Citing new evidence of growing protectionism in the U.S. Congress, American officials warned Japan yesterday it must open its markets for imports or face new restrictions on its own products.
In a speech here, Commerce Secretary Juanita M. Kreps commended the Japanese for removing some trade barriers but said "the real test will be Japan's readiness to open her markets on an industry-wide basis. The alternative of protectionism is in nobody's interest - least of all Japan's."
Kreps said Japan historically has refused to take responsibility for maintaining an open trading system from which it has benefited conspicuously in recent years.
The cabinet officer and other officials arrived here Monday night accompanying a large trade mission of American businessmen hoping to discover new customers in Japan.
In a series of private meetins, news conferences and speeches they stressed that protectionism sentiment is rising and that the best way to deflate it is for Japan to reduce its large trade surplus by buying American.
The discussions around Tokyo yesterday showed that American officials are using the big trade mission as a kind of litmus test of Japanese promises to lower trade barriers. Japan claims that American businessmen don't try hard enough to sell in this country. The U.S. mission is in part a test of that argument.
Assistant Secretary of Commerce Frank Weil said he told the Japanese Minister of Trade and Industry, Toshio Komoto, that Americans hope to see evidence that his government will change its policies on three fronts - trading cartels, the government's "administrative guidance" on trade and Japanese government procurement.
"I told Komoto that we need the cooperation of the Japanese government as evidence that the Japanese market is accessible to American businessmen," Weil said. He said Komoto seemed eager to provide some evidence.
Japan has had a trade surplus with the U.S. for the past 13 years and last year racked up a world-wide surplus in current accounts amounting to about $14 billion. The government had promised to cut that back to about $6 billion but already acknowledges that it will be nearly as high as last year, even though its volume of exports has begun to decline.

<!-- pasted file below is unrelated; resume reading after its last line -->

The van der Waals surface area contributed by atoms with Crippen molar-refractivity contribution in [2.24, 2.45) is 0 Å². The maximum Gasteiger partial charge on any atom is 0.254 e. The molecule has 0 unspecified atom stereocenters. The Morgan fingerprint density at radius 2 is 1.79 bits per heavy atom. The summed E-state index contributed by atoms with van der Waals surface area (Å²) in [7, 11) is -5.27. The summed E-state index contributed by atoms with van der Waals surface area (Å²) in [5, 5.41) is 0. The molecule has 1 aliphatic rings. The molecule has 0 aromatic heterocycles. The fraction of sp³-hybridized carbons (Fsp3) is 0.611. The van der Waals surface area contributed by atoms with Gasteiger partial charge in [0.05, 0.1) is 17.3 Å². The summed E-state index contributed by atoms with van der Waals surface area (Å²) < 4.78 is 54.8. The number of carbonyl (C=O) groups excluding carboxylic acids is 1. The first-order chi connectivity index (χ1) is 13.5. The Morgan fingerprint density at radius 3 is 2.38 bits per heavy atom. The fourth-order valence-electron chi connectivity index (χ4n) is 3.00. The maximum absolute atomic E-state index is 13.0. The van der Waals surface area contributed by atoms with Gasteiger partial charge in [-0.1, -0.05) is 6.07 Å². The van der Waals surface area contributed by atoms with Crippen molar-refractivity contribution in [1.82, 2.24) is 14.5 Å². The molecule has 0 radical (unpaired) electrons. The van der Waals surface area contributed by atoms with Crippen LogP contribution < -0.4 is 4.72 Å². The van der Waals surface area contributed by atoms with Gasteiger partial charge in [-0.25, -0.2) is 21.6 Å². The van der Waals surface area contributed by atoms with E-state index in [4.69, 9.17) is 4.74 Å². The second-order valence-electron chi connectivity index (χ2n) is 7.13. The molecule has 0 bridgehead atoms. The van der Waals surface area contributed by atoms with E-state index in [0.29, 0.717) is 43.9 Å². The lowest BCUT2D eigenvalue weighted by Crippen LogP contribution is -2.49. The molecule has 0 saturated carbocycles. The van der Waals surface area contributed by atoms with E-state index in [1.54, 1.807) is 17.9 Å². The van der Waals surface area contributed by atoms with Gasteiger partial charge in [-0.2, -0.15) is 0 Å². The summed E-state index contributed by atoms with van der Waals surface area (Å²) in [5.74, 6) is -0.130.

The U.S. has repeatedly charged that Japan excludes exports artificially through a system of tariffs, quotas, rules and regulations that make selling in this country difficult. By perpetuating large trade imbalances, Japan endangers the world trade system, U.S. officials claim.
Kreps, in a speech to foreign correspondents, said no country "is free to pursue policies that result in chronic imbalances vis-a-vis the community of trading nations as a whole.
"When one country imagines its self-interest to lie in winning the trade numbers game rather than in preserving the health of the system that makes that trade possible, both objectives are threatened," she said.
She took note of the Japanese contention that American businessmen are complacent about exports and agreed that this partly explains the continuing trade imbalances.
"Of greater importance has been an historical unwillingness of the Japanese government to shoulder its responsibilities under the open trading system of which Japan has been in recent years the most conspicuous beneficiary," she said.
There is evidence that that attitude has changed, she acknowledged, citing the government's stimulation of the domestic economy and prime minister Fukuda's commitment to keep the volume of Japanese exports below that of the last fiscal year.
Kreps said yesterday the mission has set no specific target for sales on this trip.